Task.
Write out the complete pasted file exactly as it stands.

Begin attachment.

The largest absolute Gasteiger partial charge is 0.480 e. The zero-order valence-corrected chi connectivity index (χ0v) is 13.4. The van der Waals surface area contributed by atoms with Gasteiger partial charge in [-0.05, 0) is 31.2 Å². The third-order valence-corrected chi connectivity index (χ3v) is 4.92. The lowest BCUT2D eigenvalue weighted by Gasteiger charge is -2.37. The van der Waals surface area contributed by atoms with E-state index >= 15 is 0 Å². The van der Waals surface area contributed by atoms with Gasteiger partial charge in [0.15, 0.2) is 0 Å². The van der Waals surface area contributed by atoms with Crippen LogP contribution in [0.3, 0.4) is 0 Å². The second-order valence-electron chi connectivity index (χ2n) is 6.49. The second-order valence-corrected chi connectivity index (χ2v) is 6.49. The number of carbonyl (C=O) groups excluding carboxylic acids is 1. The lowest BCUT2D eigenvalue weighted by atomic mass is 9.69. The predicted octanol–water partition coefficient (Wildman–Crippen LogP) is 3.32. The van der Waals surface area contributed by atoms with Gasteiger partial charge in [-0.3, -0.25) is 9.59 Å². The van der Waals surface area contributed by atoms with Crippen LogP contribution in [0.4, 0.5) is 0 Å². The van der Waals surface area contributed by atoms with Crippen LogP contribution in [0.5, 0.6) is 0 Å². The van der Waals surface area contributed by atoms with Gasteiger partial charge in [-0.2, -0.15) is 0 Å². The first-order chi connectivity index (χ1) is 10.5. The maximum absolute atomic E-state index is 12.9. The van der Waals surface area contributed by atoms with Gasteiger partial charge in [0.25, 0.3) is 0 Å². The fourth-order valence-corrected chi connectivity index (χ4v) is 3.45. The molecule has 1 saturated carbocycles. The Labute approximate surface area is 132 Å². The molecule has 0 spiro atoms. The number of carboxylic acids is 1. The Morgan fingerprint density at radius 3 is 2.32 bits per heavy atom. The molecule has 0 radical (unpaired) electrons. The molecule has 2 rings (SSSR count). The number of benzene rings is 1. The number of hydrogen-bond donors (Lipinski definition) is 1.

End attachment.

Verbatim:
The largest absolute Gasteiger partial charge is 0.480 e. The zero-order valence-corrected chi connectivity index (χ0v) is 13.4. The van der Waals surface area contributed by atoms with Gasteiger partial charge in [-0.05, 0) is 31.2 Å². The third-order valence-corrected chi connectivity index (χ3v) is 4.92. The lowest BCUT2D eigenvalue weighted by Gasteiger charge is -2.37. The van der Waals surface area contributed by atoms with E-state index >= 15 is 0 Å². The van der Waals surface area contributed by atoms with Gasteiger partial charge in [0.15, 0.2) is 0 Å². The van der Waals surface area contributed by atoms with Crippen LogP contribution in [0.3, 0.4) is 0 Å². The second-order valence-electron chi connectivity index (χ2n) is 6.49. The second-order valence-corrected chi connectivity index (χ2v) is 6.49. The number of carbonyl (C=O) groups excluding carboxylic acids is 1. The lowest BCUT2D eigenvalue weighted by atomic mass is 9.69. The predicted octanol–water partition coefficient (Wildman–Crippen LogP) is 3.32. The van der Waals surface area contributed by atoms with Gasteiger partial charge in [-0.3, -0.25) is 9.59 Å². The van der Waals surface area contributed by atoms with Crippen LogP contribution in [0.4, 0.5) is 0 Å². The van der Waals surface area contributed by atoms with Crippen LogP contribution in [0.5, 0.6) is 0 Å². The van der Waals surface area contributed by atoms with Gasteiger partial charge in [-0.2, -0.15) is 0 Å². The first-order chi connectivity index (χ1) is 10.5. The maximum absolute atomic E-state index is 12.9. The van der Waals surface area contributed by atoms with Gasteiger partial charge in [0.25, 0.3) is 0 Å². The fourth-order valence-corrected chi connectivity index (χ4v) is 3.45. The molecule has 1 saturated carbocycles. The Labute approximate surface area is 132 Å². The molecule has 0 spiro atoms. The number of carboxylic acids is 1. The Morgan fingerprint density at radius 3 is 2.32 bits per heavy atom. The molecule has 0 radical (unpaired) electrons. The molecule has 2 rings (SSSR count). The number of benzene rings is 1. The number of hydrogen-bond donors (Lipinski definition) is 1.